In Embroideries, Satrapi documents the ways in which strong-willed women in Iran have fought back -- in secretly gleeful silence or through overt rebellion -- against misogynistic traditions and piggish men. The book is also a celebration of these women's resilience, their tough-mouthed, tender-hearted talk over tea. Satrapi spoke with me on the phone about geriatric sex, the appeal of the ass, and the promise of young women in Iran today.
Noy Thrupkaew: How did Embroideries come about?
Marjane Satrapi: Embroideries is appearing in America after Persepolis 1 and 2, but I made it between those books. Persepolis was a heavy story -- I had to remember unpleasant things, and had in my mind a mission to teach people about my country, because there has been so much misunderstanding. So I really needed a moment of joy, just joy -- and I wrote about this afternoon that I spent with women of different generations. I really loved the stories the women told me. I don't know if they are made up or true. I don't think it matters. They made me laugh so much I just wanted to share them.
It's very interesting how women make use of gender segregation in Iran -- which definitely can have its disadvantages -- to create such a powerful and private space for themselves.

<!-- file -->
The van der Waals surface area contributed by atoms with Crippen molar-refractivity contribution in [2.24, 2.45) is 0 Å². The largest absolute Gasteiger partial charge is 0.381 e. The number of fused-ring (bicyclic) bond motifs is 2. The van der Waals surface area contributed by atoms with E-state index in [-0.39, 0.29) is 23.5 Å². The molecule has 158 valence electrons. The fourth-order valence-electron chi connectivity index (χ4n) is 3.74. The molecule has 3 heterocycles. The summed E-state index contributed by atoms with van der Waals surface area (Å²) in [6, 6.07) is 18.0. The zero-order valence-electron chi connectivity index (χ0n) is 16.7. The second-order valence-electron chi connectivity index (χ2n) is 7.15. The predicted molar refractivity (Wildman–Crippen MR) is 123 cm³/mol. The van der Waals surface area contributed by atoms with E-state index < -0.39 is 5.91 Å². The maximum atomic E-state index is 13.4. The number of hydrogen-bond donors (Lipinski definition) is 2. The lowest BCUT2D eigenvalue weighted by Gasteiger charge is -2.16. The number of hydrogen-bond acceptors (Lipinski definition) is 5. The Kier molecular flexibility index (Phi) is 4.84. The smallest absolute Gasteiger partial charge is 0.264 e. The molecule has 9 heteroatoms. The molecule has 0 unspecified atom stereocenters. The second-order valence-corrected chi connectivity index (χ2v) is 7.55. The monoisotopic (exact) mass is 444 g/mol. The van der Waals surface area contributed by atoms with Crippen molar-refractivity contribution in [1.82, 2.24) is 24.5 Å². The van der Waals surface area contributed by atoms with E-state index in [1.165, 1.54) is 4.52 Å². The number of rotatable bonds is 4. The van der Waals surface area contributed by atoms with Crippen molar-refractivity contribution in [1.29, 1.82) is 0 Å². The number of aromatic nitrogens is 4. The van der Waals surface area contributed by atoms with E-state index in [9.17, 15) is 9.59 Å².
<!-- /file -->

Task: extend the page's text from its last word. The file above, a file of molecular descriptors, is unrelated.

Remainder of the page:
It has always been like that. Even before the Islamic Republic, we were always a very traditional country. When you have such strong traditions, you have very extreme reactions. In such societies, discussion between the women is the space for freedom. These stories don't present a complacent point of view about women, that they are all suffering, oh my god. They're not victims. And I refuse it completely, I hate that image. Even in the worst days under the Islamic Republic, I never saw myself as a victim. We always have the choice to do something else, to make a parallel life.
And part of that parallel life seems to be these talks over tea. No matter where we are in the world, women will get together and talk about sex.
Absolutely. And so do the men. But the women go more into the details. A woman will tell you about every corner, every inch.
Yes, they certainly do in your book, even saying the penis is ugly. What do you think about the penis, as an artist?
It's not so special. Other parts of the body are more interesting to draw. The penis is not photogenic, I would say. [Laughs]
What other parts are more photogenic?
I like very much the breasts, the shoulders, the neck, whatever leads to the head. Actually, a nice ass is beautiful, too, a continuation of the leg. A continuation of the balls is nothing, just a hole. And then that thing hanging. [Laughs]
Did you have opportunities to draw nice asses in school?
Oh yes, there were many asses. Well, not in Iran. When I went to school in France, we could draw nudes. But when you draw, you become like a doctor, these things don't have any sexual connotation anymore. All you think about is a matter of proportion, just a part of the body.
If you have this sort of scientific detachment, how do you draw something erotically?